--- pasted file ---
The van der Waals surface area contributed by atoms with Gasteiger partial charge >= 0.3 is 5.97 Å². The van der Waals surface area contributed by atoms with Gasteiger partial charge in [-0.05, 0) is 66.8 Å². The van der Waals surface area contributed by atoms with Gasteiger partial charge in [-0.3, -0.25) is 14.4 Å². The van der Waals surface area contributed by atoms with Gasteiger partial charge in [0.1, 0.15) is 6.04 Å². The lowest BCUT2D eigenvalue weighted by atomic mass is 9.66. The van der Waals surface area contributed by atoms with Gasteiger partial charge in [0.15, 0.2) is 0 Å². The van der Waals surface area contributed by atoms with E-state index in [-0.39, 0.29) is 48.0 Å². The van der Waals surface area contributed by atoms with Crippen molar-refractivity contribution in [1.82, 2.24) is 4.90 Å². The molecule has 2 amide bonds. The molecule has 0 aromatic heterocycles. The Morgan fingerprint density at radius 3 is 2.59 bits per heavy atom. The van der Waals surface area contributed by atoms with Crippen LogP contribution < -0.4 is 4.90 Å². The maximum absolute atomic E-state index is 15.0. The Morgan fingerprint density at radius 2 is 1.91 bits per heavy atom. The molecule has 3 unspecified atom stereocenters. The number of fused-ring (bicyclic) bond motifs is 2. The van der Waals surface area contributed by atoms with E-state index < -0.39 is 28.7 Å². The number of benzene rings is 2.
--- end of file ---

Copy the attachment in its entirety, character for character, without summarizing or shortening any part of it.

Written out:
The van der Waals surface area contributed by atoms with Gasteiger partial charge >= 0.3 is 5.97 Å². The van der Waals surface area contributed by atoms with Gasteiger partial charge in [-0.05, 0) is 66.8 Å². The van der Waals surface area contributed by atoms with Gasteiger partial charge in [-0.3, -0.25) is 14.4 Å². The van der Waals surface area contributed by atoms with Gasteiger partial charge in [0.1, 0.15) is 6.04 Å². The lowest BCUT2D eigenvalue weighted by atomic mass is 9.66. The van der Waals surface area contributed by atoms with Gasteiger partial charge in [0.15, 0.2) is 0 Å². The van der Waals surface area contributed by atoms with E-state index in [-0.39, 0.29) is 48.0 Å². The van der Waals surface area contributed by atoms with Crippen molar-refractivity contribution in [1.82, 2.24) is 4.90 Å². The molecule has 2 amide bonds. The molecule has 0 aromatic heterocycles. The Morgan fingerprint density at radius 3 is 2.59 bits per heavy atom. The van der Waals surface area contributed by atoms with Crippen LogP contribution < -0.4 is 4.90 Å². The maximum absolute atomic E-state index is 15.0. The Morgan fingerprint density at radius 2 is 1.91 bits per heavy atom. The molecule has 3 unspecified atom stereocenters. The number of fused-ring (bicyclic) bond motifs is 2. The van der Waals surface area contributed by atoms with E-state index < -0.39 is 28.7 Å². The number of benzene rings is 2.